Since 1984, Borlaug has turned his attention to the African continent, where starvation remains a most visible threat . He has been involved in Sub-Saharan African programs to revolutionize farming. As a result of his efforts, yields have been at the worst double, nearly always triple, and sometimes quadruple what the traditional practices are producing. African farmers are enthusiastic about these new methods. But almost in keeping with these successes, Borlaug's work has encountered a wall of resistance.
To return to our original question: Why isn't Borlaug better known and why is his work so endangered? For one, he has chosen to work outside the media spotlight, engaged in the rather unglamorous enterprise of improving crop yields in parts of the world that receive little attention in the Western media, except to report sensational disasters or scandals.
But, an even more significant and disturbing reason is identified by Gregg Easterbrook, when he writes: "Borlaug's mission -- to cause the environment to produce significantly more food -- has come to be seen, at least by some securely affluent commentators, as perhaps better left undone. More food sustains human population growth, which they see as antithetical to the natural world."
According to David Seckler, the director of the International Irrigation Management Institute, "The environmental community in the 1980s went crazy pressuring the donor countries and the big foundations not to support ideas like inorganic fertilizers for Africa." As a result, high-profile yet 'image-sensitive' organizations such as The Ford and Rockefeller Foundations and the World Bank, once sponsors of Borlaug's work, have begun disassociating themselves from it.
Support for the International Maize and Wheat Center -- where Borlaug helped to develop the high-yield, low-pesticide dwarf wheat upon which a substantial portion of the world's population now depends for sustenance -- has also dwindled. The net result, according to Easterbrook, is that "although Borlaug's achievements are arguably the greatest that Ford or Rockefeller has ever funded, both foundations have retreated from the last effort of Borlaug's long life: the attempt to bring high-yield agriculture to Africa."
This resistance from environmental groups seems especially ironical, when one considers that in developing nations where population growth is surging, high-yield agriculture holds back the rampant deforestation of wild areas. According to one calculation, India's transition to high-yield farming spared the country from having to plough an additional 100 million acres of virgin land -- an area about equivalent to California.
In the past five years India has been able to slow and perhaps even halt its national deforestation. None of this would have been remotely possible if Indian farmers were still trying to feed the country by growing traditional crops using traditional methods.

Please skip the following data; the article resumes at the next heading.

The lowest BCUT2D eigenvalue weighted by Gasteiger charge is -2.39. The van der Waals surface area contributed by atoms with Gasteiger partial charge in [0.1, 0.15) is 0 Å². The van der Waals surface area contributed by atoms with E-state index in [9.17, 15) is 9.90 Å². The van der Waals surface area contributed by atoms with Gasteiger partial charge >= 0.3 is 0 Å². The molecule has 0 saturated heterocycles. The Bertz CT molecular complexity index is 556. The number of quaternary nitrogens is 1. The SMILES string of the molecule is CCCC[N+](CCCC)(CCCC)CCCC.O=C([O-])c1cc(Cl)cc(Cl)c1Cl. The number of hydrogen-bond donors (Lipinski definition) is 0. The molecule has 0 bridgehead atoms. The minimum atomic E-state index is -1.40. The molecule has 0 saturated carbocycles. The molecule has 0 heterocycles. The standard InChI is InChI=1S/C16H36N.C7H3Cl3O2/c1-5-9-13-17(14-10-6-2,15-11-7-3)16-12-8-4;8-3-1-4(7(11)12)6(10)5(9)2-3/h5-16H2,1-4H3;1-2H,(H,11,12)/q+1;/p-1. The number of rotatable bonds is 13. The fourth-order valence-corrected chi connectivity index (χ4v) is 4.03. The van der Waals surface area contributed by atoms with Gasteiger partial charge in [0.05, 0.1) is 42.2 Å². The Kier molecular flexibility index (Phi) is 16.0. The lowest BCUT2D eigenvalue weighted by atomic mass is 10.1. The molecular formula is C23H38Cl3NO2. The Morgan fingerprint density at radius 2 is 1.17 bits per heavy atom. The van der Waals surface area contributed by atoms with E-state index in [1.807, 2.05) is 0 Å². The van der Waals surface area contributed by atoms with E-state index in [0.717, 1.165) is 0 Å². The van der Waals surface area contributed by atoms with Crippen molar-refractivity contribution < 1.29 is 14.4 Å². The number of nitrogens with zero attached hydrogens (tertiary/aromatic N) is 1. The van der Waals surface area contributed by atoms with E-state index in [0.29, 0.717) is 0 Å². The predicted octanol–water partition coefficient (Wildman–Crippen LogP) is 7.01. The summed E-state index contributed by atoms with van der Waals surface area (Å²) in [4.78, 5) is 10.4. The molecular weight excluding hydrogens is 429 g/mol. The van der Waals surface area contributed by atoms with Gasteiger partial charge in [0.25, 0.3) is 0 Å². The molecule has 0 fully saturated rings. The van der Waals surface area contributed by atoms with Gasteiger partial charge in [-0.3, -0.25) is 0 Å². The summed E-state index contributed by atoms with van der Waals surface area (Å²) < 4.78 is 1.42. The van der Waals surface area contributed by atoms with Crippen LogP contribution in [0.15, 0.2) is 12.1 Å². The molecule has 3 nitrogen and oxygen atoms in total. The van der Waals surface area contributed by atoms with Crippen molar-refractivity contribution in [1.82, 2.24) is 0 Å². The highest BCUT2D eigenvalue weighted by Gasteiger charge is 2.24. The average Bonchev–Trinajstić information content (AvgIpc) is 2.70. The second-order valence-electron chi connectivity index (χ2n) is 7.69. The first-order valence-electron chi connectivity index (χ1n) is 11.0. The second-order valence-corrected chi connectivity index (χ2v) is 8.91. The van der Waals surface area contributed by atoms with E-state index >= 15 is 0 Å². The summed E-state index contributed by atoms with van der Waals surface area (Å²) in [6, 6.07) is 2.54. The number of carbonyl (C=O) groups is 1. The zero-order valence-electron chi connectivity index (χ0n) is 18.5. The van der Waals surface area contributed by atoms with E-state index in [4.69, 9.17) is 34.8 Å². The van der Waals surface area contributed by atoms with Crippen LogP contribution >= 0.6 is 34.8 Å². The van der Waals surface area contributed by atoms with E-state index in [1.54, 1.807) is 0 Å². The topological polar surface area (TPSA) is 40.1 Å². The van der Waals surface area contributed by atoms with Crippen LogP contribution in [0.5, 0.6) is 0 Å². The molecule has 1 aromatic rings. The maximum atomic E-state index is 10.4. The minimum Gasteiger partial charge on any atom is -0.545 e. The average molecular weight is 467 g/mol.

Opponents of high-yield agriculture "took the numbers for water pollution caused by fertilizer runoff in the United States and applied them to Africa, which is totally fallacious," David Seckler says. "Chemical-fertilizer use in Africa is so tiny you could increase application for decades before causing the environmental side effects we see here. Meanwhile, Africa is ruining its wildlife habitat with slash-and-burn farming, which many commentators romanticize because it is indigenous."
Borlaug found that some foundation managers and World Bank officials had become hopelessly confused regarding the distinction between pesticides and fertilizer. He says, "The opponents of high-yield for Africa were speaking of the two as if they were the same because they're both made from chemicals, when the scales of toxicity are vastly different. Fertilizer only replaces substances naturally present in the soils anyway."
When asked about the criticisms stemming from fears of the potential hazards of biotechnology and genetically engineered crops, Borlaug comments: "As a matter of fact, Mother Nature has crossed species barriers, and sometimes nature crosses barriers between genera--that is, between unrelated groups of species. Take the case of wheat. It is the result of a natural cross made by Mother Nature long before there was scientific man.
Today's modern red wheat variety is made up of three groups of seven chromosomes, and each of those three groups of seven chromosomes came from a different wild grass. First, Mother Nature crossed two of the grasses, and this cross became the durum wheats, which were the commercial grains of the first civilizations spanning from Sumeria until well into the Roman period. Then Mother Nature crossed that 14-chromosome durum wheat with another wild wheat grass to create what was essentially modern wheat at the time of the Roman Empire.
Durum wheat was fine for making flat Arab bread, but it didn't have elastic gluten. The thing that makes modern wheat different from all of the other cereals is that it has two proteins that give it the doughy quality when it's mixed with water. Durum wheats don't have gluten, and that's why we use them to make spaghetti today.
The second cross of durum wheat with the other wild wheat produced a wheat whose dough could be fermented with yeast to produce a big loaf. So modern bread wheat is the result of crossing three species barriers, a kind of natural genetic engineering."
In response to the sustained campaign against his work, Borlaug has said:
As Borlaug has pointed out, "Africa, the former Soviet republics, and the cerrado are the last frontiers. After they are in use, the world will have no additional sizable blocks of arable land left to put into production, unless you are willing to level whole forests, which you should not do.
Future food-production increases will have to come from higher yields. And though I have no doubt yields will keep going up, whether they can go up enough to feed the population monster is another matter. Unless progress with agricultural yields remains very strong, the next century will experience sheer human misery that, on a numerical scale, will exceed the worst of everything that has come before."